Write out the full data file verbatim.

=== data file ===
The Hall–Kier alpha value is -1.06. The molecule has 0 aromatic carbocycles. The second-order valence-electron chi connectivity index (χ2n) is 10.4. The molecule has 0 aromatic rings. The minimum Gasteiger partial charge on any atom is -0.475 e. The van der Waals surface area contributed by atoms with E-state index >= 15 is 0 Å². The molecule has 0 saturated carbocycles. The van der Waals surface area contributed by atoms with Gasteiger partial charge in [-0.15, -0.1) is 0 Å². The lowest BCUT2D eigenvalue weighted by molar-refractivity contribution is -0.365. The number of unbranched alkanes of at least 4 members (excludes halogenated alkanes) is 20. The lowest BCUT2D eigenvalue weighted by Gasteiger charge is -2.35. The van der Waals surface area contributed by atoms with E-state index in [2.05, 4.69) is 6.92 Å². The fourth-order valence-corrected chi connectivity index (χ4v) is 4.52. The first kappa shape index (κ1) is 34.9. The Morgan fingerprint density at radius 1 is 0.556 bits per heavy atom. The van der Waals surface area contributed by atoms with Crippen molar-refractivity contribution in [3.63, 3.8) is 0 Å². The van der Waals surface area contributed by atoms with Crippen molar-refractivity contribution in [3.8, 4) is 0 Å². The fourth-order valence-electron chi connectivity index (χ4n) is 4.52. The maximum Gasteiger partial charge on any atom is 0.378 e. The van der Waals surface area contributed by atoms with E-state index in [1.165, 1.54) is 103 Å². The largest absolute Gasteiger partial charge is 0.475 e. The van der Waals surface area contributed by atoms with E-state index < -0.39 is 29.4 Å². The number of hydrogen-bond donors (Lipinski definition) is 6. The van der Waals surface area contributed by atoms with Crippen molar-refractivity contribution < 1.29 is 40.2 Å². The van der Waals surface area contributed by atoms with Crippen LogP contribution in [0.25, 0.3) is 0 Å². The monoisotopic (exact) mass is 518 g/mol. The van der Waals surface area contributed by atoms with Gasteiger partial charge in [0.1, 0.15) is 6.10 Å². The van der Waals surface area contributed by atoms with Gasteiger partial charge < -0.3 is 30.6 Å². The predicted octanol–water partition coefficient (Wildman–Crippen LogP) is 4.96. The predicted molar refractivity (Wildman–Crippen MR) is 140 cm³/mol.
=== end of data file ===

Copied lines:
The Hall–Kier alpha value is -1.06. The molecule has 0 aromatic carbocycles. The second-order valence-electron chi connectivity index (χ2n) is 10.4. The molecule has 0 aromatic rings. The minimum Gasteiger partial charge on any atom is -0.475 e. The van der Waals surface area contributed by atoms with E-state index >= 15 is 0 Å². The molecule has 0 saturated carbocycles. The van der Waals surface area contributed by atoms with Gasteiger partial charge in [-0.15, -0.1) is 0 Å². The lowest BCUT2D eigenvalue weighted by molar-refractivity contribution is -0.365. The number of unbranched alkanes of at least 4 members (excludes halogenated alkanes) is 20. The lowest BCUT2D eigenvalue weighted by Gasteiger charge is -2.35. The van der Waals surface area contributed by atoms with E-state index in [2.05, 4.69) is 6.92 Å². The fourth-order valence-corrected chi connectivity index (χ4v) is 4.52. The first kappa shape index (κ1) is 34.9. The Morgan fingerprint density at radius 1 is 0.556 bits per heavy atom. The van der Waals surface area contributed by atoms with Crippen molar-refractivity contribution in [3.63, 3.8) is 0 Å². The van der Waals surface area contributed by atoms with Crippen molar-refractivity contribution in [3.8, 4) is 0 Å². The fourth-order valence-electron chi connectivity index (χ4n) is 4.52. The maximum Gasteiger partial charge on any atom is 0.378 e. The van der Waals surface area contributed by atoms with E-state index in [1.165, 1.54) is 103 Å². The largest absolute Gasteiger partial charge is 0.475 e. The van der Waals surface area contributed by atoms with E-state index < -0.39 is 29.4 Å². The number of hydrogen-bond donors (Lipinski definition) is 6. The van der Waals surface area contributed by atoms with Crippen molar-refractivity contribution < 1.29 is 40.2 Å². The van der Waals surface area contributed by atoms with Crippen LogP contribution in [0.25, 0.3) is 0 Å². The monoisotopic (exact) mass is 518 g/mol. The van der Waals surface area contributed by atoms with Gasteiger partial charge in [0.1, 0.15) is 6.10 Å². The van der Waals surface area contributed by atoms with Gasteiger partial charge < -0.3 is 30.6 Å². The predicted octanol–water partition coefficient (Wildman–Crippen LogP) is 4.96. The predicted molar refractivity (Wildman–Crippen MR) is 140 cm³/mol.